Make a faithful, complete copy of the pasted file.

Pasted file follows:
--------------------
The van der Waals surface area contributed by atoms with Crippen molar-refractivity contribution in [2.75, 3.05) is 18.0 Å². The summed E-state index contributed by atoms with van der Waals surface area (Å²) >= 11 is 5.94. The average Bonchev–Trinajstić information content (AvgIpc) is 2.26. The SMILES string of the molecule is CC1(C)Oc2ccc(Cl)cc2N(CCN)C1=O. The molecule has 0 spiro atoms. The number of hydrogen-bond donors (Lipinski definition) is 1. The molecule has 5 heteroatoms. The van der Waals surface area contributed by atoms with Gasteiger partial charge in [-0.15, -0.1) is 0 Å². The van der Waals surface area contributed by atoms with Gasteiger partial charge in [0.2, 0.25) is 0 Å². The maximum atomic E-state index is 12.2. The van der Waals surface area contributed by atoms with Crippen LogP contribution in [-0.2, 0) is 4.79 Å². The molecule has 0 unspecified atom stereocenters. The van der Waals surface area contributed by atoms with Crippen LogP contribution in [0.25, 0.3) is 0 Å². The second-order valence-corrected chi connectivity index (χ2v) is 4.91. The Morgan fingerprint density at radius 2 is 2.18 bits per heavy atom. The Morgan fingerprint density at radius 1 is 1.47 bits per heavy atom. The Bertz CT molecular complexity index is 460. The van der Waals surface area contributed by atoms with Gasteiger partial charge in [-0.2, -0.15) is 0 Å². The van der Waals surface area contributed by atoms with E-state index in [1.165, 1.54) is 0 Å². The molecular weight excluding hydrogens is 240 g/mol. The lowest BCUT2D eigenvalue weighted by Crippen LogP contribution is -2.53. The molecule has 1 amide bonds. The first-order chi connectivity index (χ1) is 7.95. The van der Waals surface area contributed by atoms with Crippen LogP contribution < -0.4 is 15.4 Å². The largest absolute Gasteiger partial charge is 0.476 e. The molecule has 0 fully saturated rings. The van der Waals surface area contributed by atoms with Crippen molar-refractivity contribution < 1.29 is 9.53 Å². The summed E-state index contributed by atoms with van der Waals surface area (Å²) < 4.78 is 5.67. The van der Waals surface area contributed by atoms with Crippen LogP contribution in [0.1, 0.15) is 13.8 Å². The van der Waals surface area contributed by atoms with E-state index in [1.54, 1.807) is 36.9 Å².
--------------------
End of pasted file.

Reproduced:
The van der Waals surface area contributed by atoms with Crippen molar-refractivity contribution in [2.75, 3.05) is 18.0 Å². The summed E-state index contributed by atoms with van der Waals surface area (Å²) >= 11 is 5.94. The average Bonchev–Trinajstić information content (AvgIpc) is 2.26. The SMILES string of the molecule is CC1(C)Oc2ccc(Cl)cc2N(CCN)C1=O. The molecule has 0 spiro atoms. The number of hydrogen-bond donors (Lipinski definition) is 1. The molecule has 5 heteroatoms. The van der Waals surface area contributed by atoms with Gasteiger partial charge in [-0.15, -0.1) is 0 Å². The van der Waals surface area contributed by atoms with Gasteiger partial charge in [0.2, 0.25) is 0 Å². The maximum atomic E-state index is 12.2. The van der Waals surface area contributed by atoms with Crippen LogP contribution in [-0.2, 0) is 4.79 Å². The molecule has 0 unspecified atom stereocenters. The van der Waals surface area contributed by atoms with Crippen LogP contribution in [0.25, 0.3) is 0 Å². The second-order valence-corrected chi connectivity index (χ2v) is 4.91. The Morgan fingerprint density at radius 2 is 2.18 bits per heavy atom. The Morgan fingerprint density at radius 1 is 1.47 bits per heavy atom. The Bertz CT molecular complexity index is 460. The van der Waals surface area contributed by atoms with Gasteiger partial charge in [-0.2, -0.15) is 0 Å². The van der Waals surface area contributed by atoms with E-state index in [1.165, 1.54) is 0 Å². The molecular weight excluding hydrogens is 240 g/mol. The lowest BCUT2D eigenvalue weighted by Crippen LogP contribution is -2.53. The molecule has 1 amide bonds. The first-order chi connectivity index (χ1) is 7.95. The van der Waals surface area contributed by atoms with Crippen LogP contribution < -0.4 is 15.4 Å². The largest absolute Gasteiger partial charge is 0.476 e. The molecule has 0 fully saturated rings. The van der Waals surface area contributed by atoms with Crippen molar-refractivity contribution < 1.29 is 9.53 Å². The summed E-state index contributed by atoms with van der Waals surface area (Å²) < 4.78 is 5.67. The van der Waals surface area contributed by atoms with Crippen LogP contribution in [0.1, 0.15) is 13.8 Å². The van der Waals surface area contributed by atoms with E-state index in [1.54, 1.807) is 36.9 Å².